450g (1lb) frozen peas

4 very ripe tomatoes
Flat parsley sprigs and coarsely chopped chives

Paella pan, 46cm (18 inch) approximately

Put lots of olive oil in the paella pan. Add the garlic, onions and peppers. Cook for 4-5 minutes, then add the rabbit and pork pieces. Season with salt and freshly ground pepper. 

Sauté for 15 minutes, soak a teaspoon of saffron in a cup of warm chicken stock and stir around. Add to the pan. Add the rice, (about ½ cup per person). Add stock to almost cover, stir to blend and then don’t stir again unless absolutely necessary. Add the peas. 

Bring to the boil and simmer on the gentlest heat for about 20 minutes until the meat is cooked. Stand over it and move the ingredients around a little. Bring the paella pan to the table. Scatter with lots of flat parsley sprigs and some freshly chopped tomato and chives. Serve immediately directly from the pan. 

A fantastic dish to serve lots of people.

Broad Bean and Potato Soup

This soup is very popular in Extremadura, Sam says it is delicious poured over slices of black pudding, or one could use fish stock and add shrimps to the garnish.
Serves 4-6


2 tablespoons Olive oil
2 large onions
3 large floury potatoes, peeled and diced
450g (1lb) fresh (or frozen) shelled broad beans 
1.75 L (3 pints) Chicken stock
6 sprigs fresh Coriander chopped
150ml (5fl.oz) light Cream + a little to garnish
salt and freshly ground pepper

Heat the oil in a large pan and fry the onions till soft about 5 minutes. Do not burn them. Add the potatoes, most of the beans (reserving a good handful for the garnish) and the stock, and bring to the boil. Simmer for 5 minutes, then add the coriander and simmer for a further 10 minutes.

Blend the soup in batches in a food processor or blender, then return to the rinsed pan.

Stir in the cream, season , and bring back to the simmer.
Serve garnished with the coriander, beans and a drop of cream swirled in on top.

Rice with Rabbit

Here is a Catalan rice dish Sam & Jeannie prepare on their cookery courses, its not quite a paella.
Serves 4-6

Approximately 800 g (1¾ lb) rabbit, jointed. You could substitute with good organic chicken if you prefer.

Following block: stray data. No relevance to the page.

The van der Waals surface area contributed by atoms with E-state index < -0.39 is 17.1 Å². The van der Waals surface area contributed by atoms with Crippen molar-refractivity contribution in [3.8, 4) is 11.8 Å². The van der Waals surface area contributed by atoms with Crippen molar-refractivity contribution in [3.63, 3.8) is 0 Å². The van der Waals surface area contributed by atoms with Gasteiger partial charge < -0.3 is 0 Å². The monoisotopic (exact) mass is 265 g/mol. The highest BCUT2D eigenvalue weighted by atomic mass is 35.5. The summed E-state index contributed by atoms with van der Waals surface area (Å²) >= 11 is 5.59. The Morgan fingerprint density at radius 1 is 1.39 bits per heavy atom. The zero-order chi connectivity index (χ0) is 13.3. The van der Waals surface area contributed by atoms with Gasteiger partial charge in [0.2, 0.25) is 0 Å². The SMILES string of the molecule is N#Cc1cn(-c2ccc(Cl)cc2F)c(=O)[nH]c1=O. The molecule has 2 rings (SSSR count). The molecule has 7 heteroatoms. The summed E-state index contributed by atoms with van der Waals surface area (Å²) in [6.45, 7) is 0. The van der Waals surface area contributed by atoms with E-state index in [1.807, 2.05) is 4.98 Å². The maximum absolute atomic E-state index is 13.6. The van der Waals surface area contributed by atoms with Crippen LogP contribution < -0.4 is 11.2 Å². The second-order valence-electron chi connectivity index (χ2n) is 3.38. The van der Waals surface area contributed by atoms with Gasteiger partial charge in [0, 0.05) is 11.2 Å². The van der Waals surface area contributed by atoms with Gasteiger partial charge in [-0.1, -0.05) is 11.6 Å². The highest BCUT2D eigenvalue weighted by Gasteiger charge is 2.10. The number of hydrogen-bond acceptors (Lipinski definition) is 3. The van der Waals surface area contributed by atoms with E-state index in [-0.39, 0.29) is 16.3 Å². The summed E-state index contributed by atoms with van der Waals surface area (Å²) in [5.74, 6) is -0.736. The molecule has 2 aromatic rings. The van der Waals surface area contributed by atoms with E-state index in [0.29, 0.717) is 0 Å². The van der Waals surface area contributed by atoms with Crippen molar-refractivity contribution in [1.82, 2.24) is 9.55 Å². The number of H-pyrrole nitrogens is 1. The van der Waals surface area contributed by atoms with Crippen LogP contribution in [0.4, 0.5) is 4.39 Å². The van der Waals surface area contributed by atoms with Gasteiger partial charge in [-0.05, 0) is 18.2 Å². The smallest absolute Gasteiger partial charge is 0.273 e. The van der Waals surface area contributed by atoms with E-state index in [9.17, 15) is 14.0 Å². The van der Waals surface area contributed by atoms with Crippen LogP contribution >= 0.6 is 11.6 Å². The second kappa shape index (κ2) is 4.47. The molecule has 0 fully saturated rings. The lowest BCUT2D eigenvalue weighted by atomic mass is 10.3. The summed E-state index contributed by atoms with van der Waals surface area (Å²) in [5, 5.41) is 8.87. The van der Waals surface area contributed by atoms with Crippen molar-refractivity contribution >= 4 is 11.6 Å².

1 medium red bell pepper (Capsicum)
1 onion
5 ripe tomatoes, grated.
100 g (3½ oz) sweet peas
400 g (14oz) paella rice
300ml (10fl.oz) olive oil
2 cloves of garlic
A few strands of saffron
20 g (¾ oz) toasted almonds

Game stock (rabbit or quail or pheasant) -or chicken stock if you are using chicken. You will need at least twice as much volume of stock as of rice and some to moisten the dish as you cook.

Put the oil in an earthenware casserole on a high heat, and when the oil is hot, put the pieces of meat into it carefully (with tongs if you have them) and let them sauté slowly until they are browned.

Take them out of the oil with a slotted spoon and reserve. 

Now throw in the finely grated onion and the chopped bell pepper, stir continuously until lightly browned, and immediately add the grated tomato, and allow to simmer. 

You might need to turn the heat down a bit, but you will need enough heat for the liquid to evaporate 3 or 4 times (Hence the extra stock, for a rich flavour, or you may use water at this point of the recipe). This step is quite important as the sauce (a sofrito) needs to cook down, and the acidity has to be removed from the tomatoes by this lengthier cooking.

When the tomato liquid has reduced add a ladle of water, continue to simmer until evaporated, then add another ladle full of water. When this has reduced add a ladle of stock and continue reducing until the Sofrito is a smooth sauce consistency. 

Now put the rabbit pieces back into the sauce and stir until they are well covered, do this for about 10 minutes. If the dish looks like drying out add more stock. 

Now add all the stock and the peas and let it come to a boil. 

Pound the saffron, garlic and almonds in a mortar to make a picada (paste). Splash in a little stock or water to loosen it up.

When the pan of broth and rabbit is at a rumble, tip in the rice, stirring constantly to stop it sticking. Season with salt. At the end of 10 minutes of cooking over a high flame, stir the picada into the pot. When it is well amalgamated, remove from the fire and check for salt, then place in a medium hot oven for about 8 minutes until all the liquid has been absorbed.

Sprinkle with a little olive oil, and allow to stand for a couple of minutes before serving. Garnish with parsley.

Almond Rice Pudding

This is a useful cold dish and Sam & Jeannie serve it with their pears poached in Oloroso sherry with cardamom and lemon peel; or with caramelised orange slices.
It is a descendent of the 17th century blancmange, ground almonds and sugar cooked in milk...but with rice added. 
Serves 6

The infusion:
500ml (18fl.oz) milk
1/2 cinnamon stick
1 clove

100 g (3 ½ oz) pudding rice (they use paella rice actually)
40 g (1½ oz) of freshly ground blanched peeled almonds